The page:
The College that Admits by Major
While many colleges encourage and support academic exploration, things can get a little tricky for colleges that consider a student’s intended major as part of the admissions process. At colleges that admit by major, some majors will be more selective than others. Students might be tempted to try and “game the system” by applying undeclared or to a less selective major with the hopes of switching majors once they enroll, but that plan can backfire pretty quickly.

If a student is looking at a school that admits by major, they should make sure to learn about that college’s major change process. At some colleges, it’s difficult to transfer into a selective major and there may only be space for students who meet certain prerequisites or if someone else has transferred out. It varies from school to school and from major to major. It might be hard to switch into the business department at one college but simple to switch from business to a less selective major. If that’s the case, a student might be better served to apply to the more selective major rather than applying undeclared or with a less selective major.

Pro-Tip: It’s not always “all or nothing” when applying to a selective major. Many colleges ask for a second choice major on their application that they may consider students for if they aren’t the right fit for their first choice.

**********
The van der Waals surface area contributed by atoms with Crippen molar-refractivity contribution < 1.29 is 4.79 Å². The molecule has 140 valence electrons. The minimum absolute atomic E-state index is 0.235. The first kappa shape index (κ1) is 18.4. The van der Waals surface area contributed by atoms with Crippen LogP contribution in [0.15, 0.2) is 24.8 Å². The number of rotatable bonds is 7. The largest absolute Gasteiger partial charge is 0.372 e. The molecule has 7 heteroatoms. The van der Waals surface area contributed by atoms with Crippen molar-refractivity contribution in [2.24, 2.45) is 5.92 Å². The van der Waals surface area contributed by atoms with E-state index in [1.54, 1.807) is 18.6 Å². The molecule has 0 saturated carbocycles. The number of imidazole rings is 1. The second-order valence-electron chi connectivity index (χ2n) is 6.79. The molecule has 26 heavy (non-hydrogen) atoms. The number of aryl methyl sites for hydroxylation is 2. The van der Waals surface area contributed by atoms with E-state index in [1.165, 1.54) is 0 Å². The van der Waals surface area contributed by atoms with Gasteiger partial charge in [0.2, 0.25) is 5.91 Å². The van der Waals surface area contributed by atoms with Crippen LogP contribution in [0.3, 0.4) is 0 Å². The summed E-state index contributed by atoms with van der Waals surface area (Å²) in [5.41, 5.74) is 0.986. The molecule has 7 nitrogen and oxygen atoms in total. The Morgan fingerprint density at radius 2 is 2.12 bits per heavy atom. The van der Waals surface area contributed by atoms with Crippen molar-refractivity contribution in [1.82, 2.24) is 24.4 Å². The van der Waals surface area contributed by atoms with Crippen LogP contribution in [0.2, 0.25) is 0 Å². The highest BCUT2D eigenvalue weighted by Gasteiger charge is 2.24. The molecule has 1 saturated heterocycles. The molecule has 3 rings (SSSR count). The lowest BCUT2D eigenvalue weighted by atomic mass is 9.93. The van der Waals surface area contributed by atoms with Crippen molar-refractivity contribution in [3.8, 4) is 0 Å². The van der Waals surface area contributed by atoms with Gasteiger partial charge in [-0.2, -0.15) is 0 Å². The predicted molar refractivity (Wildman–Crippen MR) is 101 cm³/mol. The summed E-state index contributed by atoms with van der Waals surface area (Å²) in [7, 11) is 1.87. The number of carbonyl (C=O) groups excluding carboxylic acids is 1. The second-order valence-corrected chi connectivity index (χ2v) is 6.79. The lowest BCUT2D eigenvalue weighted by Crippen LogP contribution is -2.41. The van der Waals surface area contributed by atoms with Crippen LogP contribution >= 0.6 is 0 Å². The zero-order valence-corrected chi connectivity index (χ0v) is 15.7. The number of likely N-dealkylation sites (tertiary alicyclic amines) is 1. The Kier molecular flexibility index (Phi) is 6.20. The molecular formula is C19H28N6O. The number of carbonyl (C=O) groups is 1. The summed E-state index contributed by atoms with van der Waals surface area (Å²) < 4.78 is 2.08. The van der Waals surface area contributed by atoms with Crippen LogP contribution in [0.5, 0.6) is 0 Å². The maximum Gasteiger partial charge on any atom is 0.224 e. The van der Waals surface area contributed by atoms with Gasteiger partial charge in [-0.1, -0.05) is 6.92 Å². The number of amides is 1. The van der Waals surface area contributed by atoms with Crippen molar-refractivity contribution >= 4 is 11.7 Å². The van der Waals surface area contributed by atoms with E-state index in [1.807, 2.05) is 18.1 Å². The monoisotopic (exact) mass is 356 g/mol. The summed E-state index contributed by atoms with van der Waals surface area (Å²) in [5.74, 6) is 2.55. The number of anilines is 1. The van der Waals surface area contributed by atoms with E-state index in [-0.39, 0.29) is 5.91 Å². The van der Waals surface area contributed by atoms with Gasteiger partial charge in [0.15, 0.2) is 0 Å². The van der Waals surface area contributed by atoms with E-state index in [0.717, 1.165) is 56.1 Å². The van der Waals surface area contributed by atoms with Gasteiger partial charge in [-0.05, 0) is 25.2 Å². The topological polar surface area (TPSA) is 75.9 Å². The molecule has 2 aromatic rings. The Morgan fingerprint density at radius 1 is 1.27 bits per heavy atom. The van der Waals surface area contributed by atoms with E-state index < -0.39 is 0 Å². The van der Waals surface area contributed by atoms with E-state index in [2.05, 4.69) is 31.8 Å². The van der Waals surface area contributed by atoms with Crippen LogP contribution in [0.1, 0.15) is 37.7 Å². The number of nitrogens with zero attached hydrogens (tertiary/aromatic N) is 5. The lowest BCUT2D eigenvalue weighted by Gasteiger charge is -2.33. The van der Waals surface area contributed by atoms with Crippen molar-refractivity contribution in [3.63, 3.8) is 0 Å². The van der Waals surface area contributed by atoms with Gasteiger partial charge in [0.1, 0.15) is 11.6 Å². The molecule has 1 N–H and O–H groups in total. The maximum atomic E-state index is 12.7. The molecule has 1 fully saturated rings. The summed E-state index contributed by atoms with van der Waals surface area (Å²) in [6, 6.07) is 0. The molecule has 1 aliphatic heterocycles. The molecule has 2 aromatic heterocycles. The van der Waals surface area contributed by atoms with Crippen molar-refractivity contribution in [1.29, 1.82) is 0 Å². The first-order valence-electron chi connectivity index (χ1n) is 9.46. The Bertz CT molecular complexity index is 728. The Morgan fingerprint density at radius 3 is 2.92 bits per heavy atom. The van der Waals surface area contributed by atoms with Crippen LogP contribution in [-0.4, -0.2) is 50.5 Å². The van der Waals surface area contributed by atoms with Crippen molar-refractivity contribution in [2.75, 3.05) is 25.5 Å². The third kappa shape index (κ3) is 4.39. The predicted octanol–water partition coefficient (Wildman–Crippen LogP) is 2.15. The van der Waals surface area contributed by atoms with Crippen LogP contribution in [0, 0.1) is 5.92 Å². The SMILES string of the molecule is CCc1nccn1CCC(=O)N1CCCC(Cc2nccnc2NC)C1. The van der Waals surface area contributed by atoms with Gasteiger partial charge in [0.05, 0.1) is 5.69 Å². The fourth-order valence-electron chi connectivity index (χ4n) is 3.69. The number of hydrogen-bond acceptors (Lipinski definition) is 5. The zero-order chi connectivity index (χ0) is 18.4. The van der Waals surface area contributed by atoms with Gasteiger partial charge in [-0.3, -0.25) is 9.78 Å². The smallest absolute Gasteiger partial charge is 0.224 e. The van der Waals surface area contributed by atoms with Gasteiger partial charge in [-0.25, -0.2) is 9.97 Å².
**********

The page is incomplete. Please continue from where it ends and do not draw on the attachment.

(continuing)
The Major that Takes Time
There is nothing wrong with changing majors, but there is one potential drawback. Sometimes, it’s difficult - maybe even impossible - to change majors and still graduate on time. Depending on when a student changes their major or what they change it to, they can be looking at adding more time and more cost.

Some students change majors late in the game. Some majors simply take longer to finish. They are designed to take all four years either because students start taking major courses in their first year or because students must complete out-of-the-classroom placement in the junior or senior years. And sometimes majors take longer to finish because students are required to meet licensure standards.